Original Contribution

Safety of Same-Day Discharge After Percutaneous Coronary Intervention in Selected Patients With Non-ST Elevation Acute Coronary Syndrome

Fatemeh Ghanbari, MS;  Tommi Bo Lindhardt, MD, PhD; 
Mette Gitz Charlot, MD, PhD;  Sune Haahr Pedersen, MD, PhD; 
Niels Thue Olsen, MD, PhD

Fatemeh Ghanbari, MS;  Tommi Bo Lindhardt, MD, PhD; 
Mette Gitz Charlot, MD, PhD;  Sune Haahr Pedersen, MD, PhD; 
Niels Thue Olsen, MD, PhD

Abstract: Objectives. We aimed to investigate the safety of same-day discharge (SDD) after percutaneous coronary intervention (PCI) for non-ST segment elevation acute coronary syndrome (NSTEACS), and to investigate the reduction in duration of hospitalization achievable by SDD. Background. Previous studies have established the safety of SDD after elective PCI, while the safety of SDD after non-elective PCI for acute coronary syndrome has only been sparsely studied. Methods. A single-center, observational, retrospective study of 923 consecutive procedures in patients with NSTEACS who had PCI was performed. The procedures were divided into 2 groups based on postprocedural management: SDD (n = 195) and non-SDD (n = 728). Results. No differences were seen in the total number of adverse events at 1 month (1.5% SDD vs 1.4% non-SDD; P=.74), 3 months (2.5% SDD vs 2.3% non-SDD; P=.80), and 6 months (3.5% SDD vs 3.3% non-SDD; P=.84) after discharge, and there were no deaths in the SDD group. No difference was found in unplanned rehospitalizations within 6 months (20.5% SDD vs 25.3% non-SDD; P=.17), while unplanned revascularizations were more frequent in non-SDD patients (5.6% SDD vs 13.4% non-SDD; P<.01). Median duration of hospitalization was 1.3 days shorter for SDD patients than for non-elderly, uncomplicated non-SDD patients. Conclusions. SDD after PCI in a selected group of NSTEACS patients was associated with low rates of adverse events, unplanned rehospitalizations, and revascularizations. SDD was associated with a shorter hospitalization duration.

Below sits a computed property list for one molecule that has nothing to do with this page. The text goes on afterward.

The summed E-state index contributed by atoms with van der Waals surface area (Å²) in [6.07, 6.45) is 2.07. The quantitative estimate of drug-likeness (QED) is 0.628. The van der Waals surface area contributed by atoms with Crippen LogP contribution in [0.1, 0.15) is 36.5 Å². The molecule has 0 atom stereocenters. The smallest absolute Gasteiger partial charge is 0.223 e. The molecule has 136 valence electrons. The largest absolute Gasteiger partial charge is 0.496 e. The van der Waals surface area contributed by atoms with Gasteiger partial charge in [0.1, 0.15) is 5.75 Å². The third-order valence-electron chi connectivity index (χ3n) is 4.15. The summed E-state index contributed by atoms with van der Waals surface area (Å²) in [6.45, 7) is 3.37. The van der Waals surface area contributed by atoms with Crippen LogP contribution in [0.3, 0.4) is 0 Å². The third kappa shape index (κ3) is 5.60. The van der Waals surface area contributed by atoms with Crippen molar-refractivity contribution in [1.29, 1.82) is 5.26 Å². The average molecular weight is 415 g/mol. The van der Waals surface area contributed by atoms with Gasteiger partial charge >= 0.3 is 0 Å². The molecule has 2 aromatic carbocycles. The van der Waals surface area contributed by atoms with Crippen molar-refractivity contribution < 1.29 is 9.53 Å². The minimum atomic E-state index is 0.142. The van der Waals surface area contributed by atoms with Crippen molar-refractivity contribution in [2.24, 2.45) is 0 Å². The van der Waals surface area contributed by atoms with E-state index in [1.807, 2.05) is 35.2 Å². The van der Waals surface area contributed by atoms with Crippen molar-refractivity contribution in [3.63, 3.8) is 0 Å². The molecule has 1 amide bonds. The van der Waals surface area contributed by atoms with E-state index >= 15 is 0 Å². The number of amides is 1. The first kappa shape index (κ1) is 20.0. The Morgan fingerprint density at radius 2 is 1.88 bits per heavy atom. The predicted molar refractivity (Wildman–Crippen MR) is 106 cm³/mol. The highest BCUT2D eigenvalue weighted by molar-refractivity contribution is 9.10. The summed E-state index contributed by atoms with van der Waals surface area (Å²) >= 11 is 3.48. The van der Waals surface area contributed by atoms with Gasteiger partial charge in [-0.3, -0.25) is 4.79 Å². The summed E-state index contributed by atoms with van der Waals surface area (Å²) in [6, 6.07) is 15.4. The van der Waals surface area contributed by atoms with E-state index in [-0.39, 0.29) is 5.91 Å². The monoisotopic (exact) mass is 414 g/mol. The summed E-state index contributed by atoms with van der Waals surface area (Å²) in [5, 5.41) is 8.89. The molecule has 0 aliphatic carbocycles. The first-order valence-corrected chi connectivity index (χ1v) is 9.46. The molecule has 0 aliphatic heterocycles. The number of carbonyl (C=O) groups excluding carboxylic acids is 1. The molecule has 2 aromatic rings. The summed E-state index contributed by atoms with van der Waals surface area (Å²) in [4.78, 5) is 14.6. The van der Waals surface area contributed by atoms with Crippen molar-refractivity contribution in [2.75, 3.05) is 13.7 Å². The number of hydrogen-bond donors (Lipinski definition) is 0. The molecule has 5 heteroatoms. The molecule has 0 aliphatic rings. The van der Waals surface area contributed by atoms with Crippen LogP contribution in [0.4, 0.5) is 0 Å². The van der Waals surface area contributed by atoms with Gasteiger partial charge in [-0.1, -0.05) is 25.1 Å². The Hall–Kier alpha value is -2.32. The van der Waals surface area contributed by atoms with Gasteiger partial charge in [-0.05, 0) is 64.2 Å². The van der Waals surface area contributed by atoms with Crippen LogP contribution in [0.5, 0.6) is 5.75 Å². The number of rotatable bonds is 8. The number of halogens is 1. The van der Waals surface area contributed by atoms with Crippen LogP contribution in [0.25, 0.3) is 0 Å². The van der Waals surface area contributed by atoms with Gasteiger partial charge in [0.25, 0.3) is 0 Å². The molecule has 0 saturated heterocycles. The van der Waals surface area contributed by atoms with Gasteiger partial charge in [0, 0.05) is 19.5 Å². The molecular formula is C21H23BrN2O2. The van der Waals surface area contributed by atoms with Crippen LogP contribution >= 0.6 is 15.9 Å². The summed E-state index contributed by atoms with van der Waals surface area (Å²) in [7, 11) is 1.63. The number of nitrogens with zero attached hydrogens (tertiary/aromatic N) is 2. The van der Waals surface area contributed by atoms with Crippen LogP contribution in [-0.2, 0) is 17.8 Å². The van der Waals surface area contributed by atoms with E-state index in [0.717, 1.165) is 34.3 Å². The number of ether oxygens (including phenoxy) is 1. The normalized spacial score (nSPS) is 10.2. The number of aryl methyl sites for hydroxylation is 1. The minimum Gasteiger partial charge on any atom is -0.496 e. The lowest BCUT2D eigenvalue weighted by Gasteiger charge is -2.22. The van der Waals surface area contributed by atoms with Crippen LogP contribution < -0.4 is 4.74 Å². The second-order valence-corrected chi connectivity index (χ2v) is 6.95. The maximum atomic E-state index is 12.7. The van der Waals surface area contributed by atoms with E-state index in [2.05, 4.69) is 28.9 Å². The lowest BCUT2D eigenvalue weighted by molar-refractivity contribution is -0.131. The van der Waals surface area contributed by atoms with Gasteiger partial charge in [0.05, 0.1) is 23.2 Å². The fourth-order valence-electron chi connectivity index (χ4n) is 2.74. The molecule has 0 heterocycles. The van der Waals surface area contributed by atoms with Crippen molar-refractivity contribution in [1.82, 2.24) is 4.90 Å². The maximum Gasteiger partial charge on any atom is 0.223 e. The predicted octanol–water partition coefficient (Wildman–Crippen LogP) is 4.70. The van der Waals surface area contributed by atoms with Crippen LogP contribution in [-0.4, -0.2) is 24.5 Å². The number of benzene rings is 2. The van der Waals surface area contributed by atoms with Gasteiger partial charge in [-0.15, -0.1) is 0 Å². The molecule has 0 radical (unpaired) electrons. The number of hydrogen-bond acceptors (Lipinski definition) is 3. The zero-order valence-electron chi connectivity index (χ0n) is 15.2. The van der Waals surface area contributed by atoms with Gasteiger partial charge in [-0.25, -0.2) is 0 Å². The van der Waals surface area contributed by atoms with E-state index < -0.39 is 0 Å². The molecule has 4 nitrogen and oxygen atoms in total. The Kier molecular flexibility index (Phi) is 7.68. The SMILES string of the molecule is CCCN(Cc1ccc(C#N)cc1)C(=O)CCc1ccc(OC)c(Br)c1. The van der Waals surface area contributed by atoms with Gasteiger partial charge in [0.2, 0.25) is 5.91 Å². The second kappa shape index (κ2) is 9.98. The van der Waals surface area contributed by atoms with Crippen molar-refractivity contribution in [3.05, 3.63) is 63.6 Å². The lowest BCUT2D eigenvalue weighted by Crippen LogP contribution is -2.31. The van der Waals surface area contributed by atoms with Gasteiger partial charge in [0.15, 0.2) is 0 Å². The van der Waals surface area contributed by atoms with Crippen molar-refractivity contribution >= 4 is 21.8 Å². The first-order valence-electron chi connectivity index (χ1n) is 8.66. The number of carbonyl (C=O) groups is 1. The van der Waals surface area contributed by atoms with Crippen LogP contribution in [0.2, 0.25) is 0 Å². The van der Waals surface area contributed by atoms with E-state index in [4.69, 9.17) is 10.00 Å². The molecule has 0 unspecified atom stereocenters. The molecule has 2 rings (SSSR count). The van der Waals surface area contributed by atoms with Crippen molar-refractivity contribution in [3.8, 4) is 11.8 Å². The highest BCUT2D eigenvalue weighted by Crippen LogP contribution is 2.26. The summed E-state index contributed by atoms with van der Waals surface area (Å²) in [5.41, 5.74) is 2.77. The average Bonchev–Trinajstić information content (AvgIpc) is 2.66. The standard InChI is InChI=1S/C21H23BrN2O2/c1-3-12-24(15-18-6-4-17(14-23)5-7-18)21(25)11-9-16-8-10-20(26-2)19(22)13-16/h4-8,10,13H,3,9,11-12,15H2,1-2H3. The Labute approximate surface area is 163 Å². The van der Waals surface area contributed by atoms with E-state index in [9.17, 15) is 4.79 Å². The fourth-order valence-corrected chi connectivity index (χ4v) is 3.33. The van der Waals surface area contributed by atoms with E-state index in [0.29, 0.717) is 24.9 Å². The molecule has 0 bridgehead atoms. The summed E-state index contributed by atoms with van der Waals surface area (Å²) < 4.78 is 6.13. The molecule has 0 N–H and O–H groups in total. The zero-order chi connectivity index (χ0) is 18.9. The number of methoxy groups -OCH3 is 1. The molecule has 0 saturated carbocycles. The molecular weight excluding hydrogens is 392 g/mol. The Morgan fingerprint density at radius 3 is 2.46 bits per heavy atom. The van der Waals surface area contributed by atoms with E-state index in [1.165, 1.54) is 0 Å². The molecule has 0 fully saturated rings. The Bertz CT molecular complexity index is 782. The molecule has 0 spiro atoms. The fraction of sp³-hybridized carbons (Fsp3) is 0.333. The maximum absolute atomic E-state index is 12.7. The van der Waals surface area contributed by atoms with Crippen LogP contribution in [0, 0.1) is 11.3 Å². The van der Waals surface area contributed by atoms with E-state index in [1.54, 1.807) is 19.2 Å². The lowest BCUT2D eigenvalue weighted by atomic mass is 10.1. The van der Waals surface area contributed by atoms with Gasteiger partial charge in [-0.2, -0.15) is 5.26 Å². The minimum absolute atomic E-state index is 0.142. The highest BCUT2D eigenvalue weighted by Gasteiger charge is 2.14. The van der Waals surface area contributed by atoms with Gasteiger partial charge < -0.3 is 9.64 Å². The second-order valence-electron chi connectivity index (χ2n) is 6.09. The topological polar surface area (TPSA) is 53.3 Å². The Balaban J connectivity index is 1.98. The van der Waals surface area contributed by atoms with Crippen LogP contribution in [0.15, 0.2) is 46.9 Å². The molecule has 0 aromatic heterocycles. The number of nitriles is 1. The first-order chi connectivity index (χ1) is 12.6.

J INVASIVE CARDIOL 2021;33(3):E156-E163. Epub 2021 January 21. 

Key words: acute coronary syndrome, complications, coronary heart disease, percutaneous coronary intervention

The diagnosis and treatment of acute coronary syndrome (ACS) is responsible for a significant part of total healthcare costs. It leads to approximately 5 million yearly hospitalizations in Europe and the Unites States alone,1,2 and many of these patients undergo invasive diagnostics and intervention. In patients with non-ST segment elevation ACS (NSTEACS) and high-risk features, it is recommended to perform invasive coronary angiography during admission to stratify risk and determine an invasive treatment strategy.3 Percutaneous coronary intervention (PCI) can, in many cases, be performed in the same setting.

A minimum in-hospital stay of 1 day after any type of PCI has previously been recommended. However, as device technology and techniques (and thus safety) have improved, it has become routine to discharge most patients with stable coronary disease after uncomplicated elective PCI on the same day as the procedure (SDD). Several studies have shown this to be safe, provided there is a minimum of 4 hours of observation after the procedure.4-10 A few studies have suggested that SDD could also be reasonable in selected patients after PCI for NSTEACS,11,12 but guidelines still recommend at least 24 hours of observation for ACS patients after PCI.3 For patients transferred from local hospitals to an invasive center, this mandatory observation period often entails another transfer back to the local hospital.